Oil in Air Filter – Common Causes and Viable Solutions?

Oil in air filter is not dangerous; however, don’t take it for granted as it can prevent enough air from entering the engine for combustion. The air filter ensures that no contaminant enters the engine to compromise combustion.

Oil in Air Filter

In the process, it could get clogged by these contaminants, including oil, leading to a lean air/fuel mixture. This article will discuss why oil gets into the air filter and how to fix it.

What Causes Oil in the Air Filter?

The causes of oil in the air filter include a blocked positive crankcase ventilation valve, damaged piston rings, and blocked oil channels. Some after-market oil filters can also allow oil to sneak into the air filter; which is why we encourage you to do your checks before purchasing one.

  • A Blocked Positive Crankcase Ventilation Valve

A positive crankcase ventilation (PCV) valve allows exhaust gasses to leave the crankcase and is found at the bottom of the engine. The positive crankcase ventilation system filters air into the engine and recirculates the gasses to reduce emissions. The crankcase also stores engine oil which circulates throughout the engine. As the PCV valve filters the air, it’ll eventually get blocked and stuck open.


This “stuck open” position allows the oil to pass through the valve and enter the air intake system. Thus, the oil ends up in the air filter and damages it. You can do nothing to prevent the PCV from getting blocked, but changing it regularly will prevent the oil from getting into the air intake system.

  • Well-Worn Piston Ring Causing Oil Blow-by

The piston rings are located around the outer edges of the piston, and their main duty is to transfer heat from the piston to the engine’s cylinder wall. Additionally, they create a combustion ratio and also allow a small amount of oil into the chamber for lubrication.

Causes Oil in the Air Filter

The constant movement of the piston causes the rings to wear, which results in an oil blow-by. The oil blow-by is when the combustion gasses travel into the engine’s crankcase.

When the oil blow-by becomes excessive, it can cause more pressure in the crankcase, sending oil through the valve into the air intake. Thus, you’ll find oil in the air filter housing. The result is that you begin to see blue smoke coming from your vehicle’s exhaust pipe during driving.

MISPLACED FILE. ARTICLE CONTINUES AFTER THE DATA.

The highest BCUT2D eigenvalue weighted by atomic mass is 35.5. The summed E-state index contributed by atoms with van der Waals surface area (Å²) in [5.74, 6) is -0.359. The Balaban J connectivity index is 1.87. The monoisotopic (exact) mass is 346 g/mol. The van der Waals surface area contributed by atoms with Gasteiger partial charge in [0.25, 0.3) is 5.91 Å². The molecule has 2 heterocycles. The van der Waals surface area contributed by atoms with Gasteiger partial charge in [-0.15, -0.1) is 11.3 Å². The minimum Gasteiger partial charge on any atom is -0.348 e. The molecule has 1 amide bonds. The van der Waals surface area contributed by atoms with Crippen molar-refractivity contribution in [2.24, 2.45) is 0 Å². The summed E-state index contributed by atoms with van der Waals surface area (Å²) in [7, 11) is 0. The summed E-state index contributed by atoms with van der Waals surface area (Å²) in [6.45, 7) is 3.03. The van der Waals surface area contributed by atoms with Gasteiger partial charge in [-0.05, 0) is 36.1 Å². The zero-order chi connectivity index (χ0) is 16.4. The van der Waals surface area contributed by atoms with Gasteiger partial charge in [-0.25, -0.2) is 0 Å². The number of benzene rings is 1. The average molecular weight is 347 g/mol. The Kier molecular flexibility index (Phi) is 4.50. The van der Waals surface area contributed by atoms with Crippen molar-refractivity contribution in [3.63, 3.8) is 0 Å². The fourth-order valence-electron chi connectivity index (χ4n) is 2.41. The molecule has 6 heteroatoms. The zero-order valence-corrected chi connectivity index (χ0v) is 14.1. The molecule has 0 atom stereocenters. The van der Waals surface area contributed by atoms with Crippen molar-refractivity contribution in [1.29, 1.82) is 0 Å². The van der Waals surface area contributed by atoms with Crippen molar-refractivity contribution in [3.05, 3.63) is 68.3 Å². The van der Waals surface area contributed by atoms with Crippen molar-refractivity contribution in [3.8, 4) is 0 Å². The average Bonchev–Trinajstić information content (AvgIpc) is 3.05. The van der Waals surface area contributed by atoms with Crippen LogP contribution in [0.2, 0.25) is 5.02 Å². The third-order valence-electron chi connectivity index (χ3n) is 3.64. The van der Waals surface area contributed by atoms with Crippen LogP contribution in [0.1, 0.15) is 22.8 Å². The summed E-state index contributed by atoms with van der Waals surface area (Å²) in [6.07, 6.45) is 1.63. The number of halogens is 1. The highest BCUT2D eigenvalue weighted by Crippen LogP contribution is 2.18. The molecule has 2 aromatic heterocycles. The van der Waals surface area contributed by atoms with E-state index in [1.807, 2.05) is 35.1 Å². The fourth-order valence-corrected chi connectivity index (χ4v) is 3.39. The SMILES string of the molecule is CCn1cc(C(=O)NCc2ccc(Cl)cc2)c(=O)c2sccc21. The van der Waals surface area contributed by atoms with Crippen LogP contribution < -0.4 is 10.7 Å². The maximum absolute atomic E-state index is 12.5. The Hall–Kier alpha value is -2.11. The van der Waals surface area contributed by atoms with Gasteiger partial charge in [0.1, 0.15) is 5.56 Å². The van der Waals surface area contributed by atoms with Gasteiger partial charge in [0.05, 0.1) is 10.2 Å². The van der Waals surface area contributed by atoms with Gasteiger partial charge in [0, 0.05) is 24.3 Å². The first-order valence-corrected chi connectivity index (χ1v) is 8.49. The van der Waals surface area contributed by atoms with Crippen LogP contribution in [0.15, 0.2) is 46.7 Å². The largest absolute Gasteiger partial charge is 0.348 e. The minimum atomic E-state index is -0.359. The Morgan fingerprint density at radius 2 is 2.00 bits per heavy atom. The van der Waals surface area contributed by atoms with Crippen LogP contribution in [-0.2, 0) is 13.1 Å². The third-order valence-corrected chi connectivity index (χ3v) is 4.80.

• Blocked Oil Channels Creating Engine Oil Pressure

Clogged oil passages can also cause oil to end up in the air intake and, eventually, the air filter. This happens when you refuse to replace the oil and filter as the car’s manual recommends.

The clog results from excessively dirty oil or sludge that forms due to excessive oil use in the crankcase. When the dirty oil doesn’t flow smoothly, it creates enormous amounts of oil pressure, which causes extra oil to flow through to the PCV valve into the air intake.

When excessive oil enters the air filter, the combustion chamber absorbs and burns it. The burning of the oil creates an exhaust gas which becomes difficult for the cat converter to convert into clean gas. Thus, the exhaust gas lines the surface of the catalytic converter and clogs it. If the issue isn’t addressed soon, the accumulation of that exhaust gas may destroy the converter.

  • Oiled Aftermarket Air Filter

Some brands of aftermarket air filters already come oiled from the outside. The reason is to prevent smaller particles from entering the air intake. Thus, don’t be surprised when you use these aftermarket products and see the oil on the air filter. It is just one of the ways to keep the air intake free from dust particles and other contaminants that might compromise the system.

However, some of the oil can get into the Mass Air Flow sensor if the aftermarket air filter is over-oiled during routine maintenance. Oil in the Mass Air Flow sensor can tamper with the airflow into the engine, leading to the wrong air-fuel mixture. A wrong air-fuel mixture will lead to performance issues such as loss of power.

The oil can also leak onto the spark plugs and cause engine misfires or engine idling, affecting engine performance. Oiled plugs result in the blue exhaust, which we discussed earlier, and excessive oil consumption.

How to Fix Oil in the Air Filter

Fixing oil in the air filter depends on the cause of the problem. If a clogged positive crankcase ventilation (PCV) valve is the cause, then you should replace it. However, if damaged piston rings are the problem, then we recommend you purchase a new vehicle.

The cost of buying and replacing worn piston rings could be equal to or higher than purchasing another vehicle. Solving the issue of blocked oil routes is simpler as it involves changing the oil, PCV valve, oil filter, and air filter. In some extreme cases, you’ll need to flush out the old oil and change the oil filter twice in the first 1,000 miles.

  • Replacing a Blocked Positive Crankcase Ventilation Valve

To undertake this job, you’ll require a ¼ inch driver, ¼ inch socket, pliers and a replacement valve hose. The first step involves locating the valve, which you can find anywhere on the valve cover, depending on the type of vehicle.

Fix Air Filter on Car

Next, remove the engine cover by unscrewing the bolts and nuts or removing the rubber insulators that hold it in place. Then remove the valve hose and the connectors.

Install the new valve hose according to how you removed it and clamp it to the valve using either the old or new connectors. Finally, replace the engine cover and all other car parts you removed earlier to access the valve.

  • Fixing Blocked Oil Channels